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Killing wolves isn't a great way to protect livestock, study says


A new study says killing wolves to protect livestock doesn't work that well. It shows that non-lethal methods in the Upper Peninsula are just as effective as lethal ones. The study comes from the Little River Band of Ottawa Indians and the University of Wisconsin. 


The study analyzed 199 livestock deaths – usually cattle – and 31 wolf killings in the U.P. from 1998 to 2014.

Ari Cornman, the senior wildlife biologist for the band says, the idea that killing a wolf protects livestock seems like common sense.

"You have fewer wolves around," he says, "and, therefore, you’re less likely to get a depredation, and hopefully you’ll get a longer delay to the next depredation that happens." 

But Cornman says that was generally not true in their findings. What was much more common was this: when a wolf was killed near a farm, its pack members shifted their attention to neighboring farms – at times becoming even more predatory.

"We call this the spillover effect, and what it shows is that … the net benefit of killing wolves was zero," says Cornman.

He says non-lethal methods are just as effective – like guard dogs and something called fladry, the hanging of colored ribbons, flags and streamers off fences.

Endangered species

This debate on lethal control is kind of a moot point right now. Wolves are on the federal endangered species list, and the state can’t actually kill them.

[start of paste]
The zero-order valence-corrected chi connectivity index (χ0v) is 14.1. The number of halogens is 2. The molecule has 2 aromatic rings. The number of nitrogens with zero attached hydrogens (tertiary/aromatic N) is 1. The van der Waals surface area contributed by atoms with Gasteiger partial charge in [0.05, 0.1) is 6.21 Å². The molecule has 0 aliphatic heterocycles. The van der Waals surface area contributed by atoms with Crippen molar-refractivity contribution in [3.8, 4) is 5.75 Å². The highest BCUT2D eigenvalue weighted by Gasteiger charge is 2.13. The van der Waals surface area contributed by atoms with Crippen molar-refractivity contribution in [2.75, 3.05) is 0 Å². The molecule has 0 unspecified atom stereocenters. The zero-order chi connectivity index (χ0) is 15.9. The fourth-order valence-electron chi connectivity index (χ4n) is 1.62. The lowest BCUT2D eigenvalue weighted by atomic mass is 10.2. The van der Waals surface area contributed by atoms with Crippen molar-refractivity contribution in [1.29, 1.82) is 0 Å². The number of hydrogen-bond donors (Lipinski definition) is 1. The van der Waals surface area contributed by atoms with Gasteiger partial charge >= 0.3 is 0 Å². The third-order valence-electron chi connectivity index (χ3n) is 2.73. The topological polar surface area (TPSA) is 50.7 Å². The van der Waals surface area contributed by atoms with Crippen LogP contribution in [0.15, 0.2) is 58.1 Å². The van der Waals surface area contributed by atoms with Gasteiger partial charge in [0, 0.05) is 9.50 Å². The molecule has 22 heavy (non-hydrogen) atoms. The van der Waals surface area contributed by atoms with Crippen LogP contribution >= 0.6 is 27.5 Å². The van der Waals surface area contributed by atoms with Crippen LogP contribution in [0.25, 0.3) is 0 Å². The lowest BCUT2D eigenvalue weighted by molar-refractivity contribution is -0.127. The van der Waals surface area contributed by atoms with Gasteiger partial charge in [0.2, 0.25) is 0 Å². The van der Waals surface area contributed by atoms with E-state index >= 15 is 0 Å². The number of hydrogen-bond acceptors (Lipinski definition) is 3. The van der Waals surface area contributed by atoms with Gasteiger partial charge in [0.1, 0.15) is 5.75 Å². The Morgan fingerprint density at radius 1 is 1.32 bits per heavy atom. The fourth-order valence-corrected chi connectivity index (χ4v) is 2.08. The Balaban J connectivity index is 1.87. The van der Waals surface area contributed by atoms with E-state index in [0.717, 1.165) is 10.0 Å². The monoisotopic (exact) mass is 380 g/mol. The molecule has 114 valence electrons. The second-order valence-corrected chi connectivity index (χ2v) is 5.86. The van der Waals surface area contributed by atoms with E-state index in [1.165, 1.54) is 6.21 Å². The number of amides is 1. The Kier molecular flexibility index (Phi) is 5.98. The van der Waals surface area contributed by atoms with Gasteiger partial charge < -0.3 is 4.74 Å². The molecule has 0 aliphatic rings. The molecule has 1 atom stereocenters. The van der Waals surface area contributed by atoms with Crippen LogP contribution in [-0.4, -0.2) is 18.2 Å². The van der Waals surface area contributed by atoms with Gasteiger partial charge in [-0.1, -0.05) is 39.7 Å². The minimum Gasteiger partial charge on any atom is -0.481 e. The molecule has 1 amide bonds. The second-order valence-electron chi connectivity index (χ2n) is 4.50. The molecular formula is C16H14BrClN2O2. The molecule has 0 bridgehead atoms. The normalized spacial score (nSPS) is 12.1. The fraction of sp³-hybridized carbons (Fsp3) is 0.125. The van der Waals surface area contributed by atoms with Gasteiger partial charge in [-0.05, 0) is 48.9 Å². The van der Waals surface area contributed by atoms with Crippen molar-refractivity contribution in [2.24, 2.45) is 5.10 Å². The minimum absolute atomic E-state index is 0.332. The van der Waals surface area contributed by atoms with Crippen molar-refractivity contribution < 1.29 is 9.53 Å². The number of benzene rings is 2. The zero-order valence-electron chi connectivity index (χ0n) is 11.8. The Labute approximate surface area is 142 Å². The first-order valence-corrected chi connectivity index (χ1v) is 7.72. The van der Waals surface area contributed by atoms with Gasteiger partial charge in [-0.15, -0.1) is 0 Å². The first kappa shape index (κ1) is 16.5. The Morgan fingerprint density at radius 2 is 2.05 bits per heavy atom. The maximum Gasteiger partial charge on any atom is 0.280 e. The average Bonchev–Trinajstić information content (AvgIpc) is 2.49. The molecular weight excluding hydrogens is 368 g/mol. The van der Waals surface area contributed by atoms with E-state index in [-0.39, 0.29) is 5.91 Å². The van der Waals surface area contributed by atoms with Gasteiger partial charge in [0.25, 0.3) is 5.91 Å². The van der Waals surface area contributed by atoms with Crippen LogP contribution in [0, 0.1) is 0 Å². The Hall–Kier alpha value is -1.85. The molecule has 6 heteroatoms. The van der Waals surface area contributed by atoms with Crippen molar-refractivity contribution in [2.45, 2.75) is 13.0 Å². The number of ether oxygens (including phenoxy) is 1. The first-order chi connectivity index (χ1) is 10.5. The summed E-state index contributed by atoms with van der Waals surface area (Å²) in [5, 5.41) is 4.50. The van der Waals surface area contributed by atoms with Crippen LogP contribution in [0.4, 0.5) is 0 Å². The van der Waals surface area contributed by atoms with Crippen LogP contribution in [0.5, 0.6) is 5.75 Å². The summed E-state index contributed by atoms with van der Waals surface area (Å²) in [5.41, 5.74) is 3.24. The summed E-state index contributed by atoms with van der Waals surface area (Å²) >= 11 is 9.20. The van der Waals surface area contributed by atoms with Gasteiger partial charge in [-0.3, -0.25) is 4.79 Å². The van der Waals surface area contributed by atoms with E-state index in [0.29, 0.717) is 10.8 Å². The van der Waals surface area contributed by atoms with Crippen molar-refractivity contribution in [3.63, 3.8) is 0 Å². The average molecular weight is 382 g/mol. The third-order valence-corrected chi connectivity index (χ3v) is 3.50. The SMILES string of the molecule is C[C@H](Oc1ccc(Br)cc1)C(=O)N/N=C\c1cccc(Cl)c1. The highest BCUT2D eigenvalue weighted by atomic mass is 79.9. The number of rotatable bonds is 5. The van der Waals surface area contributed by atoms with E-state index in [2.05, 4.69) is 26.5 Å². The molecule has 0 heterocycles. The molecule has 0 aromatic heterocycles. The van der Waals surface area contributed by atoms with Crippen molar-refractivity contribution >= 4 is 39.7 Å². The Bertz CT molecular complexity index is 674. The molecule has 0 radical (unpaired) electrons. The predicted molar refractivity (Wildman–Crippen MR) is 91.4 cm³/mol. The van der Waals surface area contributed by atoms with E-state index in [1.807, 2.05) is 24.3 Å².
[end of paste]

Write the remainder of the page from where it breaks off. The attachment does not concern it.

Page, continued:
Dean Beyer, a wildlife research specialist for the Michigan Department of Natural Resources, says he hasn't read the study, but he says once the wolf is off the endangered list, the state will use lethal control.

"If we think we can solve it with non-lethal methods, we apply those non-lethal methods," Beyer says. "If we apply them, and it doesn't solve it, then perhaps we move to lethal control."

That’s why Cornman and the other researchers are hoping the DNR will look closely at their study, do research of their own and reconsider their management strategy.

"One of the hallmarks of wildlife management is that we don’t kill wildlife without a good reason," Ari Cornman says.

He says, based on the study, there's no longer a good reason to kill wolves that attack livestock in Michigan.

Morgan Springer is a contributing editor and producer at Interlochen Public Radio. She previously worked for the New England News Collaborative as the host/producer of NEXT, the weekly show which aired on six public radio station in the region.